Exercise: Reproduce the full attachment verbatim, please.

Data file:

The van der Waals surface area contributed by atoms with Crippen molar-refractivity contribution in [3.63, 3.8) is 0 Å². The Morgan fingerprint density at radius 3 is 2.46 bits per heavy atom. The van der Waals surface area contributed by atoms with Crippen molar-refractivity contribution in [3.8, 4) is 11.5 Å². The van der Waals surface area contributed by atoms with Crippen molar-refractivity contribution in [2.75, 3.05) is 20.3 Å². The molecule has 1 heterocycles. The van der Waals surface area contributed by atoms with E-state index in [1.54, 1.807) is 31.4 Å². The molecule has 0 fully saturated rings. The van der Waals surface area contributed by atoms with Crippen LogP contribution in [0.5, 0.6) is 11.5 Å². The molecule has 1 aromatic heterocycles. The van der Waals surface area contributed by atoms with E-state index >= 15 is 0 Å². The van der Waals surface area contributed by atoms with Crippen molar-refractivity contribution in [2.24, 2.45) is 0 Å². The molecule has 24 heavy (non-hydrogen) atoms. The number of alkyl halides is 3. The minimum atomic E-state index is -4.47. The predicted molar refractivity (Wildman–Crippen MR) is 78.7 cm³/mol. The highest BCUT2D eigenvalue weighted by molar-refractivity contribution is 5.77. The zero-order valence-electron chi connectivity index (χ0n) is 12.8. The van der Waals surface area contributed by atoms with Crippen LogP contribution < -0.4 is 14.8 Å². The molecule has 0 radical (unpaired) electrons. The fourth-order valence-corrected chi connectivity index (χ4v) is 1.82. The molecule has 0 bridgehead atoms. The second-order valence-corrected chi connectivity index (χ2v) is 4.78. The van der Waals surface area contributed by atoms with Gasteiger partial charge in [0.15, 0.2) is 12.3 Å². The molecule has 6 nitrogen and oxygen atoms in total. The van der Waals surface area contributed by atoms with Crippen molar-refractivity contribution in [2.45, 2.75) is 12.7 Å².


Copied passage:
The van der Waals surface area contributed by atoms with Crippen molar-refractivity contribution in [3.63, 3.8) is 0 Å². The Morgan fingerprint density at radius 3 is 2.46 bits per heavy atom. The van der Waals surface area contributed by atoms with Crippen molar-refractivity contribution in [3.8, 4) is 11.5 Å². The van der Waals surface area contributed by atoms with Crippen molar-refractivity contribution in [2.75, 3.05) is 20.3 Å². The molecule has 1 heterocycles. The van der Waals surface area contributed by atoms with E-state index in [1.54, 1.807) is 31.4 Å². The molecule has 0 fully saturated rings. The van der Waals surface area contributed by atoms with Crippen LogP contribution in [0.5, 0.6) is 11.5 Å². The molecule has 1 aromatic heterocycles. The van der Waals surface area contributed by atoms with E-state index >= 15 is 0 Å². The van der Waals surface area contributed by atoms with Crippen molar-refractivity contribution in [2.24, 2.45) is 0 Å². The molecule has 24 heavy (non-hydrogen) atoms. The number of alkyl halides is 3. The minimum atomic E-state index is -4.47. The predicted molar refractivity (Wildman–Crippen MR) is 78.7 cm³/mol. The highest BCUT2D eigenvalue weighted by molar-refractivity contribution is 5.77. The zero-order valence-electron chi connectivity index (χ0n) is 12.8. The van der Waals surface area contributed by atoms with Crippen LogP contribution < -0.4 is 14.8 Å². The molecule has 0 radical (unpaired) electrons. The fourth-order valence-corrected chi connectivity index (χ4v) is 1.82. The molecule has 0 bridgehead atoms. The second-order valence-corrected chi connectivity index (χ2v) is 4.78. The van der Waals surface area contributed by atoms with Gasteiger partial charge in [0.15, 0.2) is 12.3 Å². The molecule has 6 nitrogen and oxygen atoms in total. The van der Waals surface area contributed by atoms with Crippen molar-refractivity contribution in [2.45, 2.75) is 12.7 Å².